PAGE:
What you need to know
In occupying the legislature in a futile attempt to block the appointment of Chen Chu, the KMT chose the wrong hill to die on.
The Kuomintang’s short-lived occupation of the legislature was an unambiguous failure. Not only in its result, but also in the party’s decision-making and impact. Its ending was almost absurd and comical.
The KMT occupation was an attempt to mimic the Sunflower Movement activists, those the party once considered to be “rioters.” The KMT tried to steer the conversation with more fierce measures in hopes of reuniting the blue camp, but ended up with a public farce.
Many of the KMT legislators made many mind-boggling decisions, including claiming to have planned the occupation for two weeks and barging into the legislature hall yet demanding to turn on air-conditioning.
It may not be wrong to use a stronger resistance method when it comes to party rivalry. However, the KMT targeting the nomination of Chen Chu, someone who was once politically persecuted, was far from a smart move. At the very least, raising the stakes to physical clashes and restless screaming could not have earned any legitimacy or empathy.
Of course, the question of whether the KMT’s tactics are politically legitimate touches on the fundamental problems of legal and political philosophy. Why is the Sunflower Movement commonly held to be legitimate, or even moral, to occupy the legislature, but not for the KMT?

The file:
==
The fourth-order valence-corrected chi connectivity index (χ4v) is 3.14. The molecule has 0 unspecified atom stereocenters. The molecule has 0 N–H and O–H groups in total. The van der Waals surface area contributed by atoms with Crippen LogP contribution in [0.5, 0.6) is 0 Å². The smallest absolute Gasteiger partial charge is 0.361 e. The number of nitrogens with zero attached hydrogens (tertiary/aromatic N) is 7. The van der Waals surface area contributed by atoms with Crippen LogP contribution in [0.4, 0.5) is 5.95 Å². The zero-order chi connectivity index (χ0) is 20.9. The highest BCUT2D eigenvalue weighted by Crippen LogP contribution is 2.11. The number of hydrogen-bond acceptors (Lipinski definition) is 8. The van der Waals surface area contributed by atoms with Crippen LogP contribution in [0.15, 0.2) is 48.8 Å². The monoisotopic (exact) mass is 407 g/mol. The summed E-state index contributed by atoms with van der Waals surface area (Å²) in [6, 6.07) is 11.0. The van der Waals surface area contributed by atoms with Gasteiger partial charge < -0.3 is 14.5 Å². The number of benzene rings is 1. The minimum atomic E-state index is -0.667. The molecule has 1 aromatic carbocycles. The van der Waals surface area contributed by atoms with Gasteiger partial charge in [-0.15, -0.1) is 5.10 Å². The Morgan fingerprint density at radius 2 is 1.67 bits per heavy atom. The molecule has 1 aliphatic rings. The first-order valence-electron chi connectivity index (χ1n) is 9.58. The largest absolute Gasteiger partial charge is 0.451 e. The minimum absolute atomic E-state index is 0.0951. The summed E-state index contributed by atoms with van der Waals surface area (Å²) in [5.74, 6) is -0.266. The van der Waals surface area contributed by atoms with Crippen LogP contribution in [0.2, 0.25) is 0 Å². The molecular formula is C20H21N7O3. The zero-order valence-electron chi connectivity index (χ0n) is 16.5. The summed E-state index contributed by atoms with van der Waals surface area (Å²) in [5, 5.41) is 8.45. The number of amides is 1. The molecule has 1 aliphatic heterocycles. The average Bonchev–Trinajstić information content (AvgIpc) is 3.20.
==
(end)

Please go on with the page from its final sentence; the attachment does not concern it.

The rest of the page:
Take the Taiwanese constitutional reforms crisis of 2005, for example. At that time, some members of the legislature pounded on tables and yelled slogans in an attempt to stall for time. Abolishing the National Assembly was a matter of national importance. Although it was unpopular to oppose the changes, the debate touched on the very structure of Taiwan’s political system. That was a more appropriate occasion to push the boundaries.
In movements for women’s rights, racial equality, and free speech, people have not always practiced “civility.” Yet these movements tactics and their aims are eminently justified. Hong Kong’s pro-democracy movement is a good example of this.
KMT’s decision-making and strategy are utter failures
The Control Yuan nomination is typically not a life or death issue for Taiwan’s democratic system. But the KMT chose to die on this hill because of desperation from its continuous defeats. After losing the presidential election and having Han Kuo-yu recalled, the blue camp is under pressure to react. The KMT’s leaders are worried about the by-election in Kaohsiung and protecting the current legislative seats — they must come up with a distraction to capture the media narrative and public opinion.
Yet the strategists under the leadership of KMT Chairman Johnny Chiang were beyond disastrous.
Stating a single issue clearly was never a strong suit for KMT politicians. Many of the current partylist legislators in the blue camp have no public rapport and their names are barely recognizable. Even when a party reform is overdue, the KMT still fails to recognize that taking a pro-China stance has already lost its mainstream audience in Taiwan.
The KMT is mediocre at everything from strategic planning, execution, to consistent messaging. Igniting the Sunflower generation would only be a dream for the KMT, a party absent of effective leadership and timely decision-making skills. We are witnessing the downfall of a century-old political party.
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TNL Editor: Daphne K. Lee, Nicholas Haggerty (@thenewslensintl)
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